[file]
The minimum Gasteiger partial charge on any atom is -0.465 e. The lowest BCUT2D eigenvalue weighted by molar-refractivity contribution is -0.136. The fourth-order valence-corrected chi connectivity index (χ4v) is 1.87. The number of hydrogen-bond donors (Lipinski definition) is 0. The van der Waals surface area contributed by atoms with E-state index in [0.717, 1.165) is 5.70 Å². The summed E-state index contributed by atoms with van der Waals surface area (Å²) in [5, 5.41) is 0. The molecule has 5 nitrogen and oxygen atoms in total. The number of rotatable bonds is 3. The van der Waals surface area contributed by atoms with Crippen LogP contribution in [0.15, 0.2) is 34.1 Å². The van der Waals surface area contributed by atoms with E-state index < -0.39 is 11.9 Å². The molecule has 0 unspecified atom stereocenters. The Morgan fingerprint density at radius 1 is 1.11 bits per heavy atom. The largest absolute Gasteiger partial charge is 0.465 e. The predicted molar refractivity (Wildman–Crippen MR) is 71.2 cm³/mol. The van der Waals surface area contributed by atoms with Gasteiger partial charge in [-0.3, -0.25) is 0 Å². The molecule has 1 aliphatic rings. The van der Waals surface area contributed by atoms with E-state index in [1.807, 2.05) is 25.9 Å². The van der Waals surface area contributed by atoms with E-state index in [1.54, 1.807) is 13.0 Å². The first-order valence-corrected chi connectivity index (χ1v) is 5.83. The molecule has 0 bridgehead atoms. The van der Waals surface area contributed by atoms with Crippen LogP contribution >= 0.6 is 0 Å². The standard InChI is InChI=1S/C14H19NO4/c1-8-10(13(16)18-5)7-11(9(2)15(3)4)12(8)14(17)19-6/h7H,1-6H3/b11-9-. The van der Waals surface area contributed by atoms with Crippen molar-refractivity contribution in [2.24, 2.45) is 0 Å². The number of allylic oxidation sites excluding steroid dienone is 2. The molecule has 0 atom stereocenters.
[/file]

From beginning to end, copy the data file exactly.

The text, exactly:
The minimum Gasteiger partial charge on any atom is -0.465 e. The lowest BCUT2D eigenvalue weighted by molar-refractivity contribution is -0.136. The fourth-order valence-corrected chi connectivity index (χ4v) is 1.87. The number of hydrogen-bond donors (Lipinski definition) is 0. The van der Waals surface area contributed by atoms with E-state index in [0.717, 1.165) is 5.70 Å². The summed E-state index contributed by atoms with van der Waals surface area (Å²) in [5, 5.41) is 0. The molecule has 5 nitrogen and oxygen atoms in total. The number of rotatable bonds is 3. The van der Waals surface area contributed by atoms with Crippen LogP contribution in [0.15, 0.2) is 34.1 Å². The van der Waals surface area contributed by atoms with E-state index < -0.39 is 11.9 Å². The molecule has 0 unspecified atom stereocenters. The Morgan fingerprint density at radius 1 is 1.11 bits per heavy atom. The largest absolute Gasteiger partial charge is 0.465 e. The predicted molar refractivity (Wildman–Crippen MR) is 71.2 cm³/mol. The van der Waals surface area contributed by atoms with Gasteiger partial charge in [-0.3, -0.25) is 0 Å². The molecule has 1 aliphatic rings. The van der Waals surface area contributed by atoms with E-state index in [1.807, 2.05) is 25.9 Å². The van der Waals surface area contributed by atoms with E-state index in [1.54, 1.807) is 13.0 Å². The first-order valence-corrected chi connectivity index (χ1v) is 5.83. The molecule has 0 bridgehead atoms. The van der Waals surface area contributed by atoms with Crippen LogP contribution >= 0.6 is 0 Å². The standard InChI is InChI=1S/C14H19NO4/c1-8-10(13(16)18-5)7-11(9(2)15(3)4)12(8)14(17)19-6/h7H,1-6H3/b11-9-. The van der Waals surface area contributed by atoms with Crippen molar-refractivity contribution in [2.24, 2.45) is 0 Å². The number of allylic oxidation sites excluding steroid dienone is 2. The molecule has 0 atom stereocenters.